• Call for more religious freedom in Afghanistan

Call for more religious freedom in Afghanistan

08 May 2013

A new report says that religious freedom in Afghanistan remains exceedingly poor, both for minority religious groups and dissenting members of the majority Sunni Muslim faith.

The report, by the US Commission on International Religious Freedom says “Afghans cannot debate the role and content of religion in law and society, advocate for the rights of women and religious minorities, or question interpretations of Islamic precepts without fear of retribution.”

That retribution, it says, can include being charged with religious “crimes”, such as apostasy, blasphemy, or insulting Islam.

The report points to improvements in human rights since the ousting of the Taliban in 2001.  However, it adds,  “The government places limits on the freedom of expression and restrictions on some religious minorities, curtails women's rights, and is unable to adequately protect religious minorities from violence.”

The Taliban and other groups continue to target individuals for activities deemed “un-Islamic”, while the Afghan constitution “fails explicitly to protect the individual right to freedom of religion or belief “.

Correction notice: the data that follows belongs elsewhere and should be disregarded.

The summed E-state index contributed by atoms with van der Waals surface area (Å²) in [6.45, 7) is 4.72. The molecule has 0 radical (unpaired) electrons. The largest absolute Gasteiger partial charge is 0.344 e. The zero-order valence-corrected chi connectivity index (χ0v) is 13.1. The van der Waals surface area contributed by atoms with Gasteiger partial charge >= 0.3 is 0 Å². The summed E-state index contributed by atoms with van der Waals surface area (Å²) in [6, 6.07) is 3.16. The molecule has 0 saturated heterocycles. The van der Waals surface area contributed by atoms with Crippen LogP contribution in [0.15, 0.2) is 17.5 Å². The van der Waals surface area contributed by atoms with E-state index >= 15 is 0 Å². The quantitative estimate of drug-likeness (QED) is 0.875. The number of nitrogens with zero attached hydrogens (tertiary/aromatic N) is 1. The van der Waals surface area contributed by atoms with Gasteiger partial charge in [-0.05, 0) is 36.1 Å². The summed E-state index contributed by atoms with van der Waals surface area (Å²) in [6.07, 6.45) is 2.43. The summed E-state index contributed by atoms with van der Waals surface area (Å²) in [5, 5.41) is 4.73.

The report concludes that, in most cases, the situation of individual religious minorities had improved since the fall of the Taliban.

However,  it also points to continuing problems.  The Commission notes that Shia Muslims, most of whom are from the Hazara ethnic group and make up between 10 to 19 per cent  of the population, are still being threatened by insurgents.  It warns  that “the community’s future is uncertain once international forces withdraw”.

Members of Afghanistan’s small Baha’i  community, it says “lead an essentially covert existence”, while the few Afghan Christians are still forced to conceal their faith and cannot worship openly.  The only public church in Afghanistan closed in 2010. 

Hindus and Sikhs are allowed to practice their faith and have places of public worship, but continue to face “security threats and discrimination by the government” .  In November 2012, Afghan security forces and local people reportedly prevented Sikhs from performing cremation ceremonies.

Meanwhile, the report adds, improvements to the status of women since 2001 are fragile and reversible.  Women’s progress in the public sphere, it says, is threatened both by the resurgence of the Taliban and the strong influence of religious traditionalists.  Females seeking to take part in public life are often branded “immoral” and targeted for intimidation, harassment or violence, while “pervasive discrimination based on traditional religious interpretations continues to place women in a second-class status”.   

The Commission says many women fear that if the Taliban are eventually brought into a peace and reconciliation process it could lead to serious abuses of women’s human rights.

The report calls on the US government and its allies to  work harder to promote religious freedom in Afghanistan.